Welcome to Your Brain and You!

The book is now available on Amazon for just $9.95. A brief description appears below.

Comments and questions about what’s in the book are welcome! Please see “Leave a comment” box below. I will do my best to respond to all questions and critical comments.

Please visit the blog. It will be about topics related to what’s in the book.

Here’s the brief description:

The things that make you you – your thoughts and feelings, your hopes, your sense of self – depend on the workings of your brain. But you don’t control these workings: in everyday life, you don’t know what your brain is doing, and you don’t find out what you’re going to think until your brain has made you think it.

When our brains give us thoughts like these, puzzlement and anxiety are likely to result. In Your Brain and You: What Neuroscience Means for Us, I clarify and solve several puzzles about how to think of ourselves in light of what we have learned from neuroscience. I talk about anxieties concerning selfhood and moral responsibility, and I explain a set of attitudes toward ourselves that fit with both common sense and the scientific view of what we are. I avoid technical jargon and make important issues accessible to a general audience.

Click on the image to go to the Amazon page. (This won’t commit you to purchase; it just affords the opportunity.)

4 Responses to Home

  1. Richard Van Iten says:

    I’ve been reading your books for some time now. During the Covid era I have gone back to Your Brain and You-first to review the neural account-a really big help in getting grounded in this general area; then on to the second part where you develop an account of how your neural story prepares your reader for free-will, self-identity and related issues in moral theory. Questions I’ve had for years: Why use ‘symptom’ page 42 and numerous times thereafter? The established clinical connotation tempts one to believe that analysis and diagnosis often run together when, however, your intent is purely descriptive. When I read this study the very first time, the second part struck me as very much in accord with Sartre’s anti-essentialism in No Exit. What left me uncertain about the existential significance of your study-as it relates to Sartre is the matter of determining whether or not your analysis of Who and What You are allows for the notion of a personal history whereby memory creates room for the idea that it makes sense-on your neural account of Who and What-to accept the observation that memory allows for, e.g. accepting/acknowledging responsibility for past brain states which would in turn leave open a psychoanalytic retrospective which in turn invites the expectation, the hope that there is a fundamentally important connectivity between past and present which aides a person in her search for answers to the questions having to do with behavioral therapies-I’m clumsy here but want to make it clear that the stories you develop in the second half of your Brain and You are very important re: the connections between brain science and brain therapies. On to the second book of the series you’ve under way, Bill! Our very best regards, H&D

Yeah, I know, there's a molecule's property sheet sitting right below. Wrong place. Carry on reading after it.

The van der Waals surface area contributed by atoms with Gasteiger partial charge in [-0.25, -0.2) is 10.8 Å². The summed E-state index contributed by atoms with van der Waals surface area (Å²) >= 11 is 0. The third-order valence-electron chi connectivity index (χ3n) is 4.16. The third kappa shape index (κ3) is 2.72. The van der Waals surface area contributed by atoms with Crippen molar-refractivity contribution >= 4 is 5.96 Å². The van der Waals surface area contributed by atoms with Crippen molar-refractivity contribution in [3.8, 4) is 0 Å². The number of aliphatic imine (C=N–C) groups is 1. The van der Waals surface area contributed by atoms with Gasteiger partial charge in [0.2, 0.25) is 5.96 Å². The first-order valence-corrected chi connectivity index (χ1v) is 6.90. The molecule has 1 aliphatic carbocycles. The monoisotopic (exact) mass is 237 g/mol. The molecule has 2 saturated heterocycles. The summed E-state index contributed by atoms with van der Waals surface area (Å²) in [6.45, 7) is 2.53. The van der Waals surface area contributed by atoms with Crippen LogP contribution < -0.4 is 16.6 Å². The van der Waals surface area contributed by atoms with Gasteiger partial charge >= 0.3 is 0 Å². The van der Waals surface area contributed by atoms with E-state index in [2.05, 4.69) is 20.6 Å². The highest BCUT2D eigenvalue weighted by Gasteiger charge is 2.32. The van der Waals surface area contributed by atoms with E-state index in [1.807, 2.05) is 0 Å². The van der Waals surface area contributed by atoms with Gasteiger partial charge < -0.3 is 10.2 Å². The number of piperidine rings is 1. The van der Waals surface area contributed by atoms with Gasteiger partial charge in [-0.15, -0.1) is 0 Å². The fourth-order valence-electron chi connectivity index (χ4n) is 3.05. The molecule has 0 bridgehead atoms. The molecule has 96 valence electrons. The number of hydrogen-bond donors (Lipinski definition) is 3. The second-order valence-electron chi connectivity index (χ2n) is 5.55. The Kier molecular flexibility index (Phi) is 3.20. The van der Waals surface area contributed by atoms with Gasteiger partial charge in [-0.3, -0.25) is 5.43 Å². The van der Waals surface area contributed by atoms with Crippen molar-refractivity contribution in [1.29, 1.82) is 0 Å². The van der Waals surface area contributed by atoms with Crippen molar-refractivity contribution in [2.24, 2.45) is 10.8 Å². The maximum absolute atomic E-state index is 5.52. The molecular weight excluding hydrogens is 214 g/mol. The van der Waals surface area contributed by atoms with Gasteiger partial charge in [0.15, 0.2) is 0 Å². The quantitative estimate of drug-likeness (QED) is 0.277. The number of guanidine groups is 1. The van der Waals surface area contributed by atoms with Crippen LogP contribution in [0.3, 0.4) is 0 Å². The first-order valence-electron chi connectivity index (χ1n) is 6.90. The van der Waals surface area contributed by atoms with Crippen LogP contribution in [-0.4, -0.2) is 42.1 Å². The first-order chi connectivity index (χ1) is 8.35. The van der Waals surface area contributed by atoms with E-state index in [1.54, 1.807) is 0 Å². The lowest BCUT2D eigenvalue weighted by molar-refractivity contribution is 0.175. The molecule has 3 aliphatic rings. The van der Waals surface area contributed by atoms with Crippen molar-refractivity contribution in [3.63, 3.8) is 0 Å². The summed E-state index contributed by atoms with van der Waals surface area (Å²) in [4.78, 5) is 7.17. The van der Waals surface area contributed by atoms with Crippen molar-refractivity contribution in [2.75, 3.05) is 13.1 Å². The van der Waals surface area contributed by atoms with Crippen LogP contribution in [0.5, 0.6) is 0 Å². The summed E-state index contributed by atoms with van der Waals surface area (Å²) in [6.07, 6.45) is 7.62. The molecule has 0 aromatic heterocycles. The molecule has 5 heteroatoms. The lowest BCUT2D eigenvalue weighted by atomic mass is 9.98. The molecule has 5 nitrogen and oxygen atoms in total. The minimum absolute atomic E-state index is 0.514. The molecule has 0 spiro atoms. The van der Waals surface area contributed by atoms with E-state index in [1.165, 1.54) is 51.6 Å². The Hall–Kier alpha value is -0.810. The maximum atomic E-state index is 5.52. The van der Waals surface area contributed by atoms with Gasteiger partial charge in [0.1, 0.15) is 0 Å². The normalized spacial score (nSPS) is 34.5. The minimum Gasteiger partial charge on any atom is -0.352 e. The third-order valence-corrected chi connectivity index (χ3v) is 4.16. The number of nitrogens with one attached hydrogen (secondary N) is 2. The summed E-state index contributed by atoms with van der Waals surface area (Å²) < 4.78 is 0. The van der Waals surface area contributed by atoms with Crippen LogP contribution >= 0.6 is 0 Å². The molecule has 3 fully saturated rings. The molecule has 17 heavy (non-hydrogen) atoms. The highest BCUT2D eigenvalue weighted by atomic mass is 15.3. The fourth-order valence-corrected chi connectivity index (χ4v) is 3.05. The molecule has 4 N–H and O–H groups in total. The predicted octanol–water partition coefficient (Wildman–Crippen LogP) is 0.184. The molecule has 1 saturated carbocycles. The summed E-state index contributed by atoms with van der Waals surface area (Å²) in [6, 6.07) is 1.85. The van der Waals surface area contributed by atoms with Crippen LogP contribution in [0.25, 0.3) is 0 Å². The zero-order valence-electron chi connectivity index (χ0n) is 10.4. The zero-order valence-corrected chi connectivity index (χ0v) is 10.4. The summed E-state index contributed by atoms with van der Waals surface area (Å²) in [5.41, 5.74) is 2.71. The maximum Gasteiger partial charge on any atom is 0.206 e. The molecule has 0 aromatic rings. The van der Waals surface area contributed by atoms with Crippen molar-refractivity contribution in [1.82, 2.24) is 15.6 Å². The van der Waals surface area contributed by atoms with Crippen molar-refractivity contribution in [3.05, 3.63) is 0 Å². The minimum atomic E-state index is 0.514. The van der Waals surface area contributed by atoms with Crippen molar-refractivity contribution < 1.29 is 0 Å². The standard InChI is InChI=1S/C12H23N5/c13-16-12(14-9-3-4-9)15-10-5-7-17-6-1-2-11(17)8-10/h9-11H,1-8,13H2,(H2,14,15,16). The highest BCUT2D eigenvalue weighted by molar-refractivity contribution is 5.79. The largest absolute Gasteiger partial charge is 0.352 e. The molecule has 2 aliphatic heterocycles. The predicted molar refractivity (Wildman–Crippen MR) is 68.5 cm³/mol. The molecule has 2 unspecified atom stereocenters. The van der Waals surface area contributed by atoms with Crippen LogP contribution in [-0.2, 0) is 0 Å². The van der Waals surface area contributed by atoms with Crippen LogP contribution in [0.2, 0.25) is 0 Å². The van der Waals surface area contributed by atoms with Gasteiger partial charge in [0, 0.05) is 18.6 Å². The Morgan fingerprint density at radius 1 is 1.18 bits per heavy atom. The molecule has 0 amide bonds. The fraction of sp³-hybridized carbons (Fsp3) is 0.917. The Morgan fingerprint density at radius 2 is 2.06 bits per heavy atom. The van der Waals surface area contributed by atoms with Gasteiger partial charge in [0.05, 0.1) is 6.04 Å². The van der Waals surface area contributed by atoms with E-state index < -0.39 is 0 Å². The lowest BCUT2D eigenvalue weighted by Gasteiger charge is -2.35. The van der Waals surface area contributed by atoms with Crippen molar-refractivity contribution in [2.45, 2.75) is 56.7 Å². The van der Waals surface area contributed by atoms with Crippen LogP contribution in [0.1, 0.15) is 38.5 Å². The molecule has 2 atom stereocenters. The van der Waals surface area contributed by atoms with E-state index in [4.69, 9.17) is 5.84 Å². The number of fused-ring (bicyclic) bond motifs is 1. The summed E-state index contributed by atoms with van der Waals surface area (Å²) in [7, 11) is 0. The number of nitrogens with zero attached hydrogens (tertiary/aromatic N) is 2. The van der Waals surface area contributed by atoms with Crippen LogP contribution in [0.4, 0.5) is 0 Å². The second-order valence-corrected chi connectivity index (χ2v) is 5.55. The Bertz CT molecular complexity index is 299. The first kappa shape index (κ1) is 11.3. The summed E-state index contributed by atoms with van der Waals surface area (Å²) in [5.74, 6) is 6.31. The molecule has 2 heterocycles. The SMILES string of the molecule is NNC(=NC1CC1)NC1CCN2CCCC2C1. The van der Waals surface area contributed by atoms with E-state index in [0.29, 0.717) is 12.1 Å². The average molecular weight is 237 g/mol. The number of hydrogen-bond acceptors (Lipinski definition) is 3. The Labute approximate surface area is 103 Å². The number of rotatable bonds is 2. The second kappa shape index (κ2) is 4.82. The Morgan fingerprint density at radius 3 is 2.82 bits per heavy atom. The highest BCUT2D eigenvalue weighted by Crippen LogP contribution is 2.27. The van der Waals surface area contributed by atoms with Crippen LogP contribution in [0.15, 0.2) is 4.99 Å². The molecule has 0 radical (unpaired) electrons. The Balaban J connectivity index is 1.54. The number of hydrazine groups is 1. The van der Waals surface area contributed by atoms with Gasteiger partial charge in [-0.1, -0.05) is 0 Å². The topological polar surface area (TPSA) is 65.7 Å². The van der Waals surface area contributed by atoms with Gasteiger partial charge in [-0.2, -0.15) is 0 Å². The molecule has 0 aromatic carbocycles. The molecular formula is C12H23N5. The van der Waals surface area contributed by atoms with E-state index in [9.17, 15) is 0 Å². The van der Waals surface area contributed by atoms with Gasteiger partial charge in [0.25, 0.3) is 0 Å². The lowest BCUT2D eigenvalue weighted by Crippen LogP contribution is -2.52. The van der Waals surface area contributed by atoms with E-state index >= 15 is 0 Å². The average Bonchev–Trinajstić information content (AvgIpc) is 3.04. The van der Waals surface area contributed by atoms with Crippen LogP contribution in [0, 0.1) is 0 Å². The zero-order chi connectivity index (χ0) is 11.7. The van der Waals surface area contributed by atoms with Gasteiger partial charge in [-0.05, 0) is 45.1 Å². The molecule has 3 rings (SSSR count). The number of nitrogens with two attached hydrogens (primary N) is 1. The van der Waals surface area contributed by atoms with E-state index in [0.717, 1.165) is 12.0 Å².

• wsrob says:

      Dik, Thank you for these comments! I think maybe the first thing I should say is that I was not intending to get into therapies at all; I’m not qualified for that. When I talked about symptoms, I was not at all thinking of something to be cured or removed, and perhaps I should have made that explicitly clear. That said, I do think that the last chapter of YBnU expresses a way of looking at life that’s not very common, and that might be helpful for some kinds of stress in some people.